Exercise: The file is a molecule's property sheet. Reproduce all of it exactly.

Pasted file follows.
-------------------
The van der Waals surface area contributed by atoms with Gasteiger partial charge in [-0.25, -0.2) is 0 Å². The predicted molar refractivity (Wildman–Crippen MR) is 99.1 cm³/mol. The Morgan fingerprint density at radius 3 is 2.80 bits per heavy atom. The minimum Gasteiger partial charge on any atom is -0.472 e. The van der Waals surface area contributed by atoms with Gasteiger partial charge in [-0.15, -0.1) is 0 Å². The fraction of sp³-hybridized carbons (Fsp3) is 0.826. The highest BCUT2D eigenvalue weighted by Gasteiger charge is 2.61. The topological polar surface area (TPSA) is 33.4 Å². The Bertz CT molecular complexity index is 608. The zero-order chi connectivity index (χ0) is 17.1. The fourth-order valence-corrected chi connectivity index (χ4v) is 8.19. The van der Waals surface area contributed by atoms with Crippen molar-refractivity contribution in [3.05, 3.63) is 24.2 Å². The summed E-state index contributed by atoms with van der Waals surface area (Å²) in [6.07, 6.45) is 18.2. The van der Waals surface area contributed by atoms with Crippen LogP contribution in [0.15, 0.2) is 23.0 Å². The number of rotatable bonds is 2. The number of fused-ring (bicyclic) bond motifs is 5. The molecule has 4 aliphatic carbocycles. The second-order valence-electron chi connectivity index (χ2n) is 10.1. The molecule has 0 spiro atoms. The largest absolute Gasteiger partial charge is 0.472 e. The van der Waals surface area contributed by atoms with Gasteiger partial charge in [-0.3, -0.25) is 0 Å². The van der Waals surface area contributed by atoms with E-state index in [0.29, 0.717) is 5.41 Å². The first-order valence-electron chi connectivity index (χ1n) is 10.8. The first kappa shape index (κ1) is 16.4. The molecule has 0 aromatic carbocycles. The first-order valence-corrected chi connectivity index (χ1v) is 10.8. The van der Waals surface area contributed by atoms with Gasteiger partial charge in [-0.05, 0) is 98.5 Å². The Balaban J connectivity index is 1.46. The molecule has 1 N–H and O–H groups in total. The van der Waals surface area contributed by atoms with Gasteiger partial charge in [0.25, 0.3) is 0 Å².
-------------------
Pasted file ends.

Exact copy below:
The van der Waals surface area contributed by atoms with Gasteiger partial charge in [-0.25, -0.2) is 0 Å². The predicted molar refractivity (Wildman–Crippen MR) is 99.1 cm³/mol. The Morgan fingerprint density at radius 3 is 2.80 bits per heavy atom. The minimum Gasteiger partial charge on any atom is -0.472 e. The van der Waals surface area contributed by atoms with Gasteiger partial charge in [-0.15, -0.1) is 0 Å². The fraction of sp³-hybridized carbons (Fsp3) is 0.826. The highest BCUT2D eigenvalue weighted by Gasteiger charge is 2.61. The topological polar surface area (TPSA) is 33.4 Å². The Bertz CT molecular complexity index is 608. The zero-order chi connectivity index (χ0) is 17.1. The fourth-order valence-corrected chi connectivity index (χ4v) is 8.19. The van der Waals surface area contributed by atoms with Crippen molar-refractivity contribution in [3.05, 3.63) is 24.2 Å². The summed E-state index contributed by atoms with van der Waals surface area (Å²) in [6.07, 6.45) is 18.2. The van der Waals surface area contributed by atoms with Crippen LogP contribution in [0.15, 0.2) is 23.0 Å². The number of rotatable bonds is 2. The number of fused-ring (bicyclic) bond motifs is 5. The molecule has 4 aliphatic carbocycles. The second-order valence-electron chi connectivity index (χ2n) is 10.1. The molecule has 0 spiro atoms. The largest absolute Gasteiger partial charge is 0.472 e. The van der Waals surface area contributed by atoms with Gasteiger partial charge in [-0.3, -0.25) is 0 Å². The van der Waals surface area contributed by atoms with E-state index in [0.29, 0.717) is 5.41 Å². The first-order valence-electron chi connectivity index (χ1n) is 10.8. The first kappa shape index (κ1) is 16.4. The molecule has 0 aromatic carbocycles. The first-order valence-corrected chi connectivity index (χ1v) is 10.8. The van der Waals surface area contributed by atoms with Gasteiger partial charge in [-0.05, 0) is 98.5 Å². The Balaban J connectivity index is 1.46. The molecule has 1 N–H and O–H groups in total. The van der Waals surface area contributed by atoms with Gasteiger partial charge in [0.25, 0.3) is 0 Å².